Women emerge 'in a new age' at forefront of scientific development

Li Qian
A Shanghai inventor of unmanned vessels is not only distinguished for her work but also distinctive because she is a woman in a male-dominated scientific community.
Li Qian
Women emerge 'in a new age' at forefront of scientific development
Ti Gong

An unmanned vessel developed by Shanghai scientist Peng Yan is tested at sea in this file photo. Peng is a researcher and inventor who is helping pave the way for more women to become involved in a male-dominated bastion.

A Shanghai inventor of unmanned vessels is not only distinguished for her work but also distinctive because she is a woman in a male-dominated scientific community.

Peng Yan, 36, is director of Shanghai University’s Research Institute of Unmanned Surface Vehicles Engineering. Her work has led to inventions used to monitor safety conditions in the Huangpu River, detect water quality after oil spills in the East China Sea and explore what’s above and under the ice in Antarctica.

The British scientific journal “Nature,” on its website on May 2, published an article entitled “Close the Gender Gap in Chinese Science.” It noted that only about one-quarter of China’s scientific workforce last year and just 6 percent of the members of the Chinese Academy of Science were women.

But Peng’s team is starting to break that mold. Nine of its 30 members are women, aged from 23 to 48.

Generally, there is some movement toward more diversity in science occupations, Peng said, but in too many cases, women are still underrepresented.

There are social and cultural reasons for the disparity. Girls are generally brought up to believe that hands-on, practical activities are not for them. They are expected to pay attention more to family than workplace. For female scientists, there are additional challenges.

“We work every day,” she said. “We don’t necessarily have weekends or holidays off. When there is mission, we just wake up at midnight and get to work in the school’s lab.”

A spacious venue on the campus serves as workshop and warehouse for the team.

“In most cases, research results can’t be applied because no one can turn a blueprint into reality,” she said. “So, we have to resolve it by ourselves. We assemble the ships by ourselves. When the vessels are tested, we need to be on the scene, exposed to scorching sunshine and strong waves.”

Peng doesn’t think it takes a man to do the job effectively.

“What really matters is stamina and whether a person can endure the hardships,” she said.

When Peng was pregnant, she didn’t hesitate to rush to the seaside to work, if called upon. After her son was born, she simply took him with her everywhere.

“He’s 5-and-1/2 years old now, and he loves staying in my office when I am at work,” Peng said. “He tells me he wants to do the same work as me when he grows up.”

Peng said she is grateful for support she gets from her family.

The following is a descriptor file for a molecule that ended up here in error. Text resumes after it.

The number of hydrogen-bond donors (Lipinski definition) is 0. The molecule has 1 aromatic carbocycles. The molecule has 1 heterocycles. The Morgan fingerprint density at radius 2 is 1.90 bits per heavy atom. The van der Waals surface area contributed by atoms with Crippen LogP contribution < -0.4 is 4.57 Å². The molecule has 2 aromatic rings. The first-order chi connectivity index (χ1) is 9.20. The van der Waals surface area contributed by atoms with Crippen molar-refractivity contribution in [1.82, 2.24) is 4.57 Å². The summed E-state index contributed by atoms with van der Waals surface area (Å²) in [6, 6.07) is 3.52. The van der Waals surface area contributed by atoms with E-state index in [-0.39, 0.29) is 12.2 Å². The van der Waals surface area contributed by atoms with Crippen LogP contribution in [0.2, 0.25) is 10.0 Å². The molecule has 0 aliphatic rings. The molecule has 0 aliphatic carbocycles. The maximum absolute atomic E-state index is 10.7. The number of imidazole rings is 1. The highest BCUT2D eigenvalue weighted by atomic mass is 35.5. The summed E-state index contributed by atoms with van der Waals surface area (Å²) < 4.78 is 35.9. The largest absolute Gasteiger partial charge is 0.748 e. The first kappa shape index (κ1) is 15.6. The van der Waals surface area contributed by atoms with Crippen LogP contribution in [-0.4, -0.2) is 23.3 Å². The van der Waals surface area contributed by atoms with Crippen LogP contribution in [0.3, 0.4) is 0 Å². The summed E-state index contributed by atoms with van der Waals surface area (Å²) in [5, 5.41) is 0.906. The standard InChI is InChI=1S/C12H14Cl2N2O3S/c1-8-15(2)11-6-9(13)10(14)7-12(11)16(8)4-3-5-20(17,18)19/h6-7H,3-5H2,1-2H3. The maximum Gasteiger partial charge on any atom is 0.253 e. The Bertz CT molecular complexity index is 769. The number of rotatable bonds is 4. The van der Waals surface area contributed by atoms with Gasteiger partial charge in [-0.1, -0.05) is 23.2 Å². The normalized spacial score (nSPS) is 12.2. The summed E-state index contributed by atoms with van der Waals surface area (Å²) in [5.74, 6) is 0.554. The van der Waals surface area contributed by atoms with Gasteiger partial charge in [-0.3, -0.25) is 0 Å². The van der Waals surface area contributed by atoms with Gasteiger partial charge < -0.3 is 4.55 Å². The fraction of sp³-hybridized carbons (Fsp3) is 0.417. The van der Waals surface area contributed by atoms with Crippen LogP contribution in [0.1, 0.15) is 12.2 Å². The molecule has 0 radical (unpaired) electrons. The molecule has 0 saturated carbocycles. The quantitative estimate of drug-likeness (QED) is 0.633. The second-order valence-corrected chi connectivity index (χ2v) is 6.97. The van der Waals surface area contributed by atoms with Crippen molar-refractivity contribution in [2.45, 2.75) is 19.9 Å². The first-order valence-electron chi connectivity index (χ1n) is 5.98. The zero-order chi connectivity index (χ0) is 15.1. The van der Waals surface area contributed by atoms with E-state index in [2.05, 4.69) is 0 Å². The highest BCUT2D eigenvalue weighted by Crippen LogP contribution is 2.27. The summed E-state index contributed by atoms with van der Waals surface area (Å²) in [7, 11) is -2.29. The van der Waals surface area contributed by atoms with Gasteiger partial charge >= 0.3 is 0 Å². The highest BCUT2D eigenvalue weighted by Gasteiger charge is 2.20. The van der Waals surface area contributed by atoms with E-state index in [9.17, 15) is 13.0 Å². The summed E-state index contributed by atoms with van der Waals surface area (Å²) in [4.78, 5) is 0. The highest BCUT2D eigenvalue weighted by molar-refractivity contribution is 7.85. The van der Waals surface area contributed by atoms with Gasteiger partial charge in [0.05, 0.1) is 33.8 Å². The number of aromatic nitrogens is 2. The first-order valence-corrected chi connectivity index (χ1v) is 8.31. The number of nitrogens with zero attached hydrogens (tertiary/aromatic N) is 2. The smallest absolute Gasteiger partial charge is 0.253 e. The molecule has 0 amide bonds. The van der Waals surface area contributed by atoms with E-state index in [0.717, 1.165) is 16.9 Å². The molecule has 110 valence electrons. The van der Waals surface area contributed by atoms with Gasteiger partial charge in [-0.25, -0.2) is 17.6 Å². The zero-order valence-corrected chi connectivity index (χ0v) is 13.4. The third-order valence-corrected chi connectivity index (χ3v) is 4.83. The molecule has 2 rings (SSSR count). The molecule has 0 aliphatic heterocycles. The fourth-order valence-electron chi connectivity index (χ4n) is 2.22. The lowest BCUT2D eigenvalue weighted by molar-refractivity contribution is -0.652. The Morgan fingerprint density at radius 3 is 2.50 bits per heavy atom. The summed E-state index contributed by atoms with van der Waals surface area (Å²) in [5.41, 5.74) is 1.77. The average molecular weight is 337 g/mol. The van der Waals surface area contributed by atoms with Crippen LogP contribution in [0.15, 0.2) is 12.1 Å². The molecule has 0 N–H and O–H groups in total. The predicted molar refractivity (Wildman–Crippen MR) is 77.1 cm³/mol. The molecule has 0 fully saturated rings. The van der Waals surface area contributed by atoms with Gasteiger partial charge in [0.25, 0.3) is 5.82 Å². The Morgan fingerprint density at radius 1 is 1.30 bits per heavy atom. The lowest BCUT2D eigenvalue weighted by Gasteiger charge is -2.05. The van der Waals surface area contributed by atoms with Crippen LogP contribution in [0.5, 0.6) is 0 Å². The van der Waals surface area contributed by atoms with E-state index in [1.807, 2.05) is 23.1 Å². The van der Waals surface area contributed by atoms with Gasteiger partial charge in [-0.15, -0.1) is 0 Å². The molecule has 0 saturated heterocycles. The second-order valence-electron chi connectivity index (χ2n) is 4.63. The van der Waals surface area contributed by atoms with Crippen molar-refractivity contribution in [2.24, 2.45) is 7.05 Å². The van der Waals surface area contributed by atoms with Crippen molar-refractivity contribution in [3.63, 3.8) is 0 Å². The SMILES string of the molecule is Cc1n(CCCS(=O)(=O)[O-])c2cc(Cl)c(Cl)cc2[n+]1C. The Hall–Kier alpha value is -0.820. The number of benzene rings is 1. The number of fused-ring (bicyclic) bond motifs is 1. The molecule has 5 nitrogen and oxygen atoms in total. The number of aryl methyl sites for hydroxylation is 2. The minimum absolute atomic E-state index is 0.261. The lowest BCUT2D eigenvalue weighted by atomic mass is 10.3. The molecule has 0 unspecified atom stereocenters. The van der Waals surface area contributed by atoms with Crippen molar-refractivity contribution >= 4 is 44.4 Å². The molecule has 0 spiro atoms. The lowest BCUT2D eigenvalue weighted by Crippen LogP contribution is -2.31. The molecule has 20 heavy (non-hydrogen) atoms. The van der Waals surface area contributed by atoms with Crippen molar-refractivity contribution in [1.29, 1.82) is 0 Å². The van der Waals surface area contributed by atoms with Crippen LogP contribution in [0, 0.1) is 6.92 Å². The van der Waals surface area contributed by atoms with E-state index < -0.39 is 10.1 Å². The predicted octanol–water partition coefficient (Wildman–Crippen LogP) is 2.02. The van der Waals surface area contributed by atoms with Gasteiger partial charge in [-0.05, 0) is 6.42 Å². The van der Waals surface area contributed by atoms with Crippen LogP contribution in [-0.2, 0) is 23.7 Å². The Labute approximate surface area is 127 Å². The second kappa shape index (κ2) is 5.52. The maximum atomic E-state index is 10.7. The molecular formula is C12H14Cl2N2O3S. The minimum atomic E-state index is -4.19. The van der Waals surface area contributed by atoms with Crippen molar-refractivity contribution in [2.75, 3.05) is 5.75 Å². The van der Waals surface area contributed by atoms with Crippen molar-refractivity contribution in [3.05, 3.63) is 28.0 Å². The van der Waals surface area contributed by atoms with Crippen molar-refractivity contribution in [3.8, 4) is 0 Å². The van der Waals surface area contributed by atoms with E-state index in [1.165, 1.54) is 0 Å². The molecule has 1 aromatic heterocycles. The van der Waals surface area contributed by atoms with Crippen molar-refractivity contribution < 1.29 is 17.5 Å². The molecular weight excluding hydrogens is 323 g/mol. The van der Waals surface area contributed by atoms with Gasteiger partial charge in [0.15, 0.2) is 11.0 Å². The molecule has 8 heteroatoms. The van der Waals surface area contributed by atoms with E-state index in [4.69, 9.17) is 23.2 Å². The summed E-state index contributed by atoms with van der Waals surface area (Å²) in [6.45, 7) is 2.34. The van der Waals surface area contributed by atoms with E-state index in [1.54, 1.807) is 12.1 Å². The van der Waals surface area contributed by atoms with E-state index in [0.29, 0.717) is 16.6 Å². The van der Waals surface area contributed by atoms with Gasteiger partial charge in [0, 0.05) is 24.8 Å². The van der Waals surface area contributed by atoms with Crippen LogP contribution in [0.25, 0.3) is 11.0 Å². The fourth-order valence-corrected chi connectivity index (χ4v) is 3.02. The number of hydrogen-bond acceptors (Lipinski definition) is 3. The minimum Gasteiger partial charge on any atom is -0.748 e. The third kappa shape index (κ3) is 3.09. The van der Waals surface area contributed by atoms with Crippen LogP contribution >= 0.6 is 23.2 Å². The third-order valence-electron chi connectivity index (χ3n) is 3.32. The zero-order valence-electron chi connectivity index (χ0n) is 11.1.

“I don’t have time to go out shopping, but, luckily, we have the Internet for that,” she said.

Women scientists are often tagged as eccentric, but Peng and her female colleagues are pretty normal people. They wear make-up and one-piece dresses. They are talkative and easy going.

“We are women in a new age,” she said.

Peng represented her team in receiving a visit from Shanghai Party Secretary Li Qiang on a tour of the university in May. Another female member, Xie Shaorong, 46, was cited among the top 20 scientists and professionals during the Shanghai Science Festival and got to walk up a red carpet.

“It made me feel like a superstar,” Xie said. “I really felt that as scientists, we are respected.”

Peng started thinking about development of an unmanned vessel in 2005. Together with Xie, who had a background in robot research, they helped found the research team in 2009.

A year later, they unveiled a prototype unmanned vessel that was used to monitor underwater safety of the Huangpu River during the 2010 Shanghai World Expo.

It wasn’t an easy task. The river is relatively shallow as it passes through the city, and it is choked with silt. The unmanned vessel is equipped with advanced sonar and precise sensors.

“It took us a long time to study underwater conditions and carry out tests,” said Shao Wenyun, 48, another female member of the team. “But it was important to get it right way, by trial and error. Theoretically, aluminum is rust-proof, but practically, it did rust when we used it to build the vessel. So, we had to test again and again to find the right solution.”

The unmanned vessels have been upgraded to the ninth generation. They can move fast, sensor precisely and evade obstacles — the three most important factors to ensure safety, Peng said.

Peng’s team also designed China’s first unmanned surface vessel to accompany the icebreaker Xuelong to Antarctica’s Ross Sea in 2014.

“Previously, what was below the ice was unknown,” said Xie. “So, large vessels just drifted above deep sea to avoid running onto rocks. The unmanned vessel helped locating safe anchorage for the Xuelong, which saved the exploration project 500,000 (US$78,24 4) to 600,000 yuan of oil every day.”

It also mapped what’s below a 12-square-kilometer stretch of sea and made the world’s first nautical chart of the Ross Sea.

Earlier this year, the oil carrier Sanchi, carrying 136,000 tons of light crude from Iran, collided with a Hong Kong-registered bulk freighter about 300 kilometers east of the Yangtze River estuary and has been burning ever since.

Large amounts of oil spread across the sea. An unmanned vessel was deployed to detect water quality and collect samples for analysis.

Next up on Peng agenda is work focusing on emerging industries, such as artificial intelligence, to render their unmanned vessels “smarter” and to adopt environmentally friendly fuels and materials.

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